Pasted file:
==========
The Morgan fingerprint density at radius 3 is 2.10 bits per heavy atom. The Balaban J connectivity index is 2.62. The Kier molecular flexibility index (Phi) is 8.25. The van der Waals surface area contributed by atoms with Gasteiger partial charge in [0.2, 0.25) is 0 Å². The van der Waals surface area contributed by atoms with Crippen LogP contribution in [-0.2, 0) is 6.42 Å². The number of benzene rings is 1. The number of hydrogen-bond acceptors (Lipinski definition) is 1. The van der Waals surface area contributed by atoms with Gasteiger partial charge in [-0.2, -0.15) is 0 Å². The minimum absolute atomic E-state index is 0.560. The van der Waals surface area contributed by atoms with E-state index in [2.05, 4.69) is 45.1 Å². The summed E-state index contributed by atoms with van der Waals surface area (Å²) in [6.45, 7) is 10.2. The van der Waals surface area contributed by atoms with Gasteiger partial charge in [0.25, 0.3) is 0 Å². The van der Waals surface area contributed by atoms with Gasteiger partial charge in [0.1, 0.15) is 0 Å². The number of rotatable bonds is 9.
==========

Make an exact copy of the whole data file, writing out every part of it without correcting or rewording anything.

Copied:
The Morgan fingerprint density at radius 3 is 2.10 bits per heavy atom. The Balaban J connectivity index is 2.62. The Kier molecular flexibility index (Phi) is 8.25. The van der Waals surface area contributed by atoms with Gasteiger partial charge in [0.2, 0.25) is 0 Å². The van der Waals surface area contributed by atoms with Crippen LogP contribution in [-0.2, 0) is 6.42 Å². The number of benzene rings is 1. The number of hydrogen-bond acceptors (Lipinski definition) is 1. The van der Waals surface area contributed by atoms with Gasteiger partial charge in [-0.2, -0.15) is 0 Å². The minimum absolute atomic E-state index is 0.560. The van der Waals surface area contributed by atoms with E-state index in [2.05, 4.69) is 45.1 Å². The summed E-state index contributed by atoms with van der Waals surface area (Å²) in [6.45, 7) is 10.2. The van der Waals surface area contributed by atoms with Gasteiger partial charge in [0.25, 0.3) is 0 Å². The van der Waals surface area contributed by atoms with Gasteiger partial charge in [0.1, 0.15) is 0 Å². The number of rotatable bonds is 9.